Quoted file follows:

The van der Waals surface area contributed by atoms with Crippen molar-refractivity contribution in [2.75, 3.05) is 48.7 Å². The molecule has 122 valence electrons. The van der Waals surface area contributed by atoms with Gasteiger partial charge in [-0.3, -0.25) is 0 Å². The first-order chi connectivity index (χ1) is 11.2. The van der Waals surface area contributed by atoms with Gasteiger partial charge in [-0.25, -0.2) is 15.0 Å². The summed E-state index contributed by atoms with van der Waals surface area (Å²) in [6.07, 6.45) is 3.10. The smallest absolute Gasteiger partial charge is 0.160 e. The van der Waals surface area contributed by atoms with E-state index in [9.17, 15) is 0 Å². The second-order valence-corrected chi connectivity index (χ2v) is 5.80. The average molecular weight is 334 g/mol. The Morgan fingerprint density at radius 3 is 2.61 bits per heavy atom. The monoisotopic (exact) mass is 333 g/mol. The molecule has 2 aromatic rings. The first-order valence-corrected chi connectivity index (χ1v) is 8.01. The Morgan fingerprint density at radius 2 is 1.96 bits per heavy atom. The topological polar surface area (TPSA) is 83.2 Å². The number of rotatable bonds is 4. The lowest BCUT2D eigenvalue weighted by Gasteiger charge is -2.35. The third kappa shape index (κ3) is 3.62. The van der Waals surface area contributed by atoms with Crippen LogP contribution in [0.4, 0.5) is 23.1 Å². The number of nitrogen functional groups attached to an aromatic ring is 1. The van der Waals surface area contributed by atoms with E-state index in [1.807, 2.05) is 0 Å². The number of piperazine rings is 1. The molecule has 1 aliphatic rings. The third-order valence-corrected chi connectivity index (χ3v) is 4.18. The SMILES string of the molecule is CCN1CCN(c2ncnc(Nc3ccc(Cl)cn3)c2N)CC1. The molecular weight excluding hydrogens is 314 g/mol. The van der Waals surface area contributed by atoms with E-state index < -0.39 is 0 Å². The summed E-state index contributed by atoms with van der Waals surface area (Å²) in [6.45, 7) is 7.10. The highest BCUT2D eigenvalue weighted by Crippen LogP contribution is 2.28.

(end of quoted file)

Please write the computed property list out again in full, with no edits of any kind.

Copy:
The van der Waals surface area contributed by atoms with Crippen molar-refractivity contribution in [2.75, 3.05) is 48.7 Å². The molecule has 122 valence electrons. The van der Waals surface area contributed by atoms with Gasteiger partial charge in [-0.3, -0.25) is 0 Å². The first-order chi connectivity index (χ1) is 11.2. The van der Waals surface area contributed by atoms with Gasteiger partial charge in [-0.25, -0.2) is 15.0 Å². The summed E-state index contributed by atoms with van der Waals surface area (Å²) in [6.07, 6.45) is 3.10. The smallest absolute Gasteiger partial charge is 0.160 e. The van der Waals surface area contributed by atoms with E-state index in [9.17, 15) is 0 Å². The second-order valence-corrected chi connectivity index (χ2v) is 5.80. The average molecular weight is 334 g/mol. The Morgan fingerprint density at radius 3 is 2.61 bits per heavy atom. The monoisotopic (exact) mass is 333 g/mol. The molecule has 2 aromatic rings. The first-order valence-corrected chi connectivity index (χ1v) is 8.01. The Morgan fingerprint density at radius 2 is 1.96 bits per heavy atom. The topological polar surface area (TPSA) is 83.2 Å². The number of rotatable bonds is 4. The lowest BCUT2D eigenvalue weighted by Gasteiger charge is -2.35. The third kappa shape index (κ3) is 3.62. The van der Waals surface area contributed by atoms with Crippen LogP contribution in [0.4, 0.5) is 23.1 Å². The number of nitrogen functional groups attached to an aromatic ring is 1. The van der Waals surface area contributed by atoms with E-state index in [1.807, 2.05) is 0 Å². The number of piperazine rings is 1. The molecule has 1 aliphatic rings. The third-order valence-corrected chi connectivity index (χ3v) is 4.18. The SMILES string of the molecule is CCN1CCN(c2ncnc(Nc3ccc(Cl)cn3)c2N)CC1. The molecular weight excluding hydrogens is 314 g/mol. The van der Waals surface area contributed by atoms with E-state index < -0.39 is 0 Å². The summed E-state index contributed by atoms with van der Waals surface area (Å²) in [6.45, 7) is 7.10. The highest BCUT2D eigenvalue weighted by Crippen LogP contribution is 2.28.